The basic premise of STV is that votes shouldn’t be "wasted." For example, if you decide to vote for a Green Party candidate, knowing full well the candidate has little or no chance against the Liberal or NDP candidates, your ballot will be counted but won’t really count for anything.

To prevent your vote from being wasted, STV would give each voter the chance to pick candidates based on their preference by ranking their choices on a ballot.

At the same time ridings would be expanded in size and voters would elect anywhere from two to seven MLAs to allow for proportional representation, or a more accurate reflection of the popular vote within a BC-STV riding. The number of MLAs elected for all of B.C. will remain at 79.

The major parties would likely run more than one candidate in each riding. As a result, if you were a diehard Liberal Party supporter you could still vote for two to seven Liberal candidates in your riding, according to preference.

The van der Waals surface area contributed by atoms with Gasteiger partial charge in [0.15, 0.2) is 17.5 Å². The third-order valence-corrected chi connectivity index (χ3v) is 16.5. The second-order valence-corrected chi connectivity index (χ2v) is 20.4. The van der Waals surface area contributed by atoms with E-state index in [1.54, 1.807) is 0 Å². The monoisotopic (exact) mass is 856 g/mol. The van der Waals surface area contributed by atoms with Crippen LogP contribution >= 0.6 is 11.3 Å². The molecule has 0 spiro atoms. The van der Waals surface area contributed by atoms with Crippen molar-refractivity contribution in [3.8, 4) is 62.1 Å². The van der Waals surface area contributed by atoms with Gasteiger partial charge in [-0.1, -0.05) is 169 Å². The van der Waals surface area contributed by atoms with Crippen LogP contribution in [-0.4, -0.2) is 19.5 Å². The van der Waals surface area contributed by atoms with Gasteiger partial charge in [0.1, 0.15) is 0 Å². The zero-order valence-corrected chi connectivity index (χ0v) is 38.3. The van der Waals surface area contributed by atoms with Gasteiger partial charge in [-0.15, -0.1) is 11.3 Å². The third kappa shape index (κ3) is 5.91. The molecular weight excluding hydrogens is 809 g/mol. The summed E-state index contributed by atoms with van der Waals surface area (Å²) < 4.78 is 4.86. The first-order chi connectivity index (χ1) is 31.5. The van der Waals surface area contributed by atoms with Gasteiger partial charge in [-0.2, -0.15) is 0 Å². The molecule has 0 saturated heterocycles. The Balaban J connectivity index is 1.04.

But if you wanted to vote for individual candidates rather than a single party, you could rank your preferences any way you want – preference number one could go to the Liberal, number two to a Green Party candidate, number three for another Green Party member, number four for your favourite NDP candidate and so on.

Where it gets a little tricky is tabulating the votes.

In each riding, a candidate would have to receive a predetermined quota of votes. In a riding where seven MLAs are elected, that quota would be just over 14 per cent.

All voters’ first preferences are counted. If a candidate is elected by meeting the quota, all "extra" votes are then transferred to the voter’s next preference.